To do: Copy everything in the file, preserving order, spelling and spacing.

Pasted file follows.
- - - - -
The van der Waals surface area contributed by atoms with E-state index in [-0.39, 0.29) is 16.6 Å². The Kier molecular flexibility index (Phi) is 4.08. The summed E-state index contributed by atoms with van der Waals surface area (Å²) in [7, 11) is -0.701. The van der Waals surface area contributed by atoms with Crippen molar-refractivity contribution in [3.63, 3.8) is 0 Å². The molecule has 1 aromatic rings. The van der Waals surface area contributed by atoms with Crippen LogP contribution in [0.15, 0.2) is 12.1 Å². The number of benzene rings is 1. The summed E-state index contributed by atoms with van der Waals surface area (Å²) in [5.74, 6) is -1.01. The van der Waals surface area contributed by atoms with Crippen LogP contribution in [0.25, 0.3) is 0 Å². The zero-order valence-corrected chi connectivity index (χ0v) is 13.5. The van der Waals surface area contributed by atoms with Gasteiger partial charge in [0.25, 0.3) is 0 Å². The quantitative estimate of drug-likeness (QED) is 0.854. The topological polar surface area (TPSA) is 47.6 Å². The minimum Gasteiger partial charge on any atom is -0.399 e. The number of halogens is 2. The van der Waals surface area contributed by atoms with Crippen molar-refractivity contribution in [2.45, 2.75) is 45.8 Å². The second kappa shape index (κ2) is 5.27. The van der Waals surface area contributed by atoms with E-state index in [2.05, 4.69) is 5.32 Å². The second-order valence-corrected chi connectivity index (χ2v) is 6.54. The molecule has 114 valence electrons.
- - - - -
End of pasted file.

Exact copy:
The van der Waals surface area contributed by atoms with E-state index in [-0.39, 0.29) is 16.6 Å². The Kier molecular flexibility index (Phi) is 4.08. The summed E-state index contributed by atoms with van der Waals surface area (Å²) in [7, 11) is -0.701. The van der Waals surface area contributed by atoms with Crippen molar-refractivity contribution in [3.63, 3.8) is 0 Å². The molecule has 1 aromatic rings. The van der Waals surface area contributed by atoms with Crippen LogP contribution in [0.15, 0.2) is 12.1 Å². The number of benzene rings is 1. The summed E-state index contributed by atoms with van der Waals surface area (Å²) in [5.74, 6) is -1.01. The van der Waals surface area contributed by atoms with Crippen LogP contribution in [0.25, 0.3) is 0 Å². The zero-order valence-corrected chi connectivity index (χ0v) is 13.5. The van der Waals surface area contributed by atoms with Gasteiger partial charge in [0.25, 0.3) is 0 Å². The quantitative estimate of drug-likeness (QED) is 0.854. The topological polar surface area (TPSA) is 47.6 Å². The minimum Gasteiger partial charge on any atom is -0.399 e. The number of halogens is 2. The van der Waals surface area contributed by atoms with Crippen molar-refractivity contribution in [2.45, 2.75) is 45.8 Å². The second kappa shape index (κ2) is 5.27. The van der Waals surface area contributed by atoms with E-state index in [2.05, 4.69) is 5.32 Å². The second-order valence-corrected chi connectivity index (χ2v) is 6.54. The molecule has 114 valence electrons.